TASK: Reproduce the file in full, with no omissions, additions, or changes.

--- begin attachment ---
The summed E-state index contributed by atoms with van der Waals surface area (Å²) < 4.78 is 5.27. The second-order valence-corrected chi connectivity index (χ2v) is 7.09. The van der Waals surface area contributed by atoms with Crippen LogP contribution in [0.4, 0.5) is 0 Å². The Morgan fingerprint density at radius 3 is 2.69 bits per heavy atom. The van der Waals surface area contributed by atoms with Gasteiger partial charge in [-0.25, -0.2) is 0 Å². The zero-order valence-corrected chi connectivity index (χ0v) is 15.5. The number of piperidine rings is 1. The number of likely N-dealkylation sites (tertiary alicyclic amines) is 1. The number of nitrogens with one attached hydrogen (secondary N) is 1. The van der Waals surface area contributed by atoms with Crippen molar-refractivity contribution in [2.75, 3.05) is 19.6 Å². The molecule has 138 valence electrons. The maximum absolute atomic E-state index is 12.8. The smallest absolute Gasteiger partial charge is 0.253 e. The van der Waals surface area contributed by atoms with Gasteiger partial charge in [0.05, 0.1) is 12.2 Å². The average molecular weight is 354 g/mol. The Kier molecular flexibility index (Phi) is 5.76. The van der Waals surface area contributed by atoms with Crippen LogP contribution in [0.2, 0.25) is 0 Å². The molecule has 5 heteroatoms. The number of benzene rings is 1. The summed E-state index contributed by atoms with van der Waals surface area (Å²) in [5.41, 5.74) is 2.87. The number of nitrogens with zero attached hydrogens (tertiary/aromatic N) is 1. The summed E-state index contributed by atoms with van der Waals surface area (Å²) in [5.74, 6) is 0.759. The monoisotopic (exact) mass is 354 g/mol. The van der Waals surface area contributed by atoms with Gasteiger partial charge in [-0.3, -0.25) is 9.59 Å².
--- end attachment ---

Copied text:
The summed E-state index contributed by atoms with van der Waals surface area (Å²) < 4.78 is 5.27. The second-order valence-corrected chi connectivity index (χ2v) is 7.09. The van der Waals surface area contributed by atoms with Crippen LogP contribution in [0.4, 0.5) is 0 Å². The Morgan fingerprint density at radius 3 is 2.69 bits per heavy atom. The van der Waals surface area contributed by atoms with Gasteiger partial charge in [-0.25, -0.2) is 0 Å². The zero-order valence-corrected chi connectivity index (χ0v) is 15.5. The number of piperidine rings is 1. The number of likely N-dealkylation sites (tertiary alicyclic amines) is 1. The number of nitrogens with one attached hydrogen (secondary N) is 1. The van der Waals surface area contributed by atoms with Crippen molar-refractivity contribution in [2.75, 3.05) is 19.6 Å². The molecule has 138 valence electrons. The maximum absolute atomic E-state index is 12.8. The smallest absolute Gasteiger partial charge is 0.253 e. The van der Waals surface area contributed by atoms with Gasteiger partial charge in [0.05, 0.1) is 12.2 Å². The average molecular weight is 354 g/mol. The Kier molecular flexibility index (Phi) is 5.76. The van der Waals surface area contributed by atoms with Crippen LogP contribution in [0.2, 0.25) is 0 Å². The molecule has 5 heteroatoms. The number of benzene rings is 1. The summed E-state index contributed by atoms with van der Waals surface area (Å²) in [5.41, 5.74) is 2.87. The number of nitrogens with zero attached hydrogens (tertiary/aromatic N) is 1. The summed E-state index contributed by atoms with van der Waals surface area (Å²) in [5.74, 6) is 0.759. The monoisotopic (exact) mass is 354 g/mol. The van der Waals surface area contributed by atoms with Gasteiger partial charge in [-0.3, -0.25) is 9.59 Å².